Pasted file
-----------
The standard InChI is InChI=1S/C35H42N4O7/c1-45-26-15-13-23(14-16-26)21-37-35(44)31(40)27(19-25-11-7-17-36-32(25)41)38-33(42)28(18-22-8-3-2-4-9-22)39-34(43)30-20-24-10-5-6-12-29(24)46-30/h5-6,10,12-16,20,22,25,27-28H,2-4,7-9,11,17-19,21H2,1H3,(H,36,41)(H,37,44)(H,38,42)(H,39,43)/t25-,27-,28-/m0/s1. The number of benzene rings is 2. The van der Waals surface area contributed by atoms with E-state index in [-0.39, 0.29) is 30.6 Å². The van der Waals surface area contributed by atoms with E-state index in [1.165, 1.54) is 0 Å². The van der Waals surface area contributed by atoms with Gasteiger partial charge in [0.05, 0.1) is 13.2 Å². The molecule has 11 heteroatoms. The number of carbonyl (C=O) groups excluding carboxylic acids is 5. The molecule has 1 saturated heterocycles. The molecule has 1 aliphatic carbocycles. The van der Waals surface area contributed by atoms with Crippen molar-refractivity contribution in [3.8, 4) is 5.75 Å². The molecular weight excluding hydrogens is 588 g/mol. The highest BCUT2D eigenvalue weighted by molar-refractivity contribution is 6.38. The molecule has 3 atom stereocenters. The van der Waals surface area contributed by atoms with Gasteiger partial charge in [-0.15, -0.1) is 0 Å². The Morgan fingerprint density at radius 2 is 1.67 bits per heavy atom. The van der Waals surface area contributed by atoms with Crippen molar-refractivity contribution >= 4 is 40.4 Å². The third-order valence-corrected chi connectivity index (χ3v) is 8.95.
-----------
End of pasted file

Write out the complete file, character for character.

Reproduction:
The standard InChI is InChI=1S/C35H42N4O7/c1-45-26-15-13-23(14-16-26)21-37-35(44)31(40)27(19-25-11-7-17-36-32(25)41)38-33(42)28(18-22-8-3-2-4-9-22)39-34(43)30-20-24-10-5-6-12-29(24)46-30/h5-6,10,12-16,20,22,25,27-28H,2-4,7-9,11,17-19,21H2,1H3,(H,36,41)(H,37,44)(H,38,42)(H,39,43)/t25-,27-,28-/m0/s1. The number of benzene rings is 2. The van der Waals surface area contributed by atoms with E-state index in [-0.39, 0.29) is 30.6 Å². The van der Waals surface area contributed by atoms with E-state index in [1.165, 1.54) is 0 Å². The van der Waals surface area contributed by atoms with Gasteiger partial charge in [0.05, 0.1) is 13.2 Å². The molecule has 11 heteroatoms. The number of carbonyl (C=O) groups excluding carboxylic acids is 5. The molecule has 1 saturated heterocycles. The molecule has 1 aliphatic carbocycles. The van der Waals surface area contributed by atoms with Crippen molar-refractivity contribution in [3.8, 4) is 5.75 Å². The molecular weight excluding hydrogens is 588 g/mol. The highest BCUT2D eigenvalue weighted by molar-refractivity contribution is 6.38. The molecule has 3 atom stereocenters. The van der Waals surface area contributed by atoms with Gasteiger partial charge in [-0.15, -0.1) is 0 Å². The Morgan fingerprint density at radius 2 is 1.67 bits per heavy atom. The van der Waals surface area contributed by atoms with Crippen molar-refractivity contribution >= 4 is 40.4 Å². The third-order valence-corrected chi connectivity index (χ3v) is 8.95.